Lovely read! I've always found the ugly-fication of glasses so odd, especially considering it is an accessory donned by the person and not an actual physical characteristic. It also feels ableist in the sense that glasses are there to help you do the basic task of seeing, especially when your vision is impaired. It is a disability, and glasses are a disability aid, and to see it being reduced to something that needs to be removed to achieve beauty is a little jarring. And one would assume that this trope ended with older media now that we are more critical of these things, but it still seems to prevail. In the recent popular K-drama True Beauty, the protagonist takes off…

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It is so weird to grow up and realise how our ideas of beauty have been shaped by the media so much. I remember watching tv shows that reinforced the same representation of a person wearing glasses as being dorky or not attractive enough. This just says that oh you can be pretty if you remove your glasses, does not matter if you will not be able to see, at least the guy would end up liking you because you are cool as opposed to being "ugly" or "dorky"-reinforced by the shows that you have mentioned and more.

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Mubashir Mémon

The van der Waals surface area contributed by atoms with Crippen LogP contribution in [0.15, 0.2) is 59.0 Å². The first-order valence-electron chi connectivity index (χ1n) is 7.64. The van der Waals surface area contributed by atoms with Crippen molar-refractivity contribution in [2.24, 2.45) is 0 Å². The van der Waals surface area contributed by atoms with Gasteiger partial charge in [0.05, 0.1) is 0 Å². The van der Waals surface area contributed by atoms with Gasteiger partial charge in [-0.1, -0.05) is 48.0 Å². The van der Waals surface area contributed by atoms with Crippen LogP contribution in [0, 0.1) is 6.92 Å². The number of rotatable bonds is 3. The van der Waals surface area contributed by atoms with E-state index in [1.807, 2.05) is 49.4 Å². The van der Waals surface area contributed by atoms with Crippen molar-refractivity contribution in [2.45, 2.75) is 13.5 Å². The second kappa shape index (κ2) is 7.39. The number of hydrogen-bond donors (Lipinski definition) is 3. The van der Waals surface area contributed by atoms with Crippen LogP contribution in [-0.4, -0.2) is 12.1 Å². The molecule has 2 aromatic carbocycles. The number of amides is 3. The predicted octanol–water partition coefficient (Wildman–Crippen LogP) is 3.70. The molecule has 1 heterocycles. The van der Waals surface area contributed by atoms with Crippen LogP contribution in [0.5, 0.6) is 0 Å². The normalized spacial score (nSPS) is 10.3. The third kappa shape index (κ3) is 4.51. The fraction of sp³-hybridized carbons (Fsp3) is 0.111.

Mubashir Mémon
Jun 16, 2023

Great Read! This reminds me of an episode from The Big Bang Theory wherein one of the show's main characters, Leonard Hofstadter, wears glasses, which are used to emphasize his intellectual and socially awkward personality. However, in one episode, Leonard tries contact lenses and receives a positive reaction from those around him. While this example subverts the trope to some extent by showcasing that Leonard's appeal isn't solely tied to his glasses, it still perpetuates the idea that the removal of glasses can enhance a character's attractiveness or confidence.

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I completely agree; Mia's transformation in The Princess Diaries was a pretty problematic representation of what is beautiful and what's not. One example does come to my mind that showcases how glasses are used to stereotype people who wear them as nerdy or smart: Cher from Clueless. Cher, once going to Harvard, starts wearing glasses which I think was a conscious choice on the director's part to represent her nerdy side as then she just removes them later. This makes it really weird because the function of prescription glasses is to aid seeing not stereotyping. 😭

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Such an interesting and engaging read! I completely agree that this is a recurring pattern and the first example that sprang to my mind was taylor swift’s you belong with me music video because I used to watch that a lot as a child and it also features a glasses removal makeover just so she can get the guy. And now that I think about it, most of the rom coms I’ve consumed growing up always include some sort of a makeover montage that is crucial to the transformation/glow up of the lead girl, implying that one can only be considered attractive if they change their whole appearance and literally loose their vision😭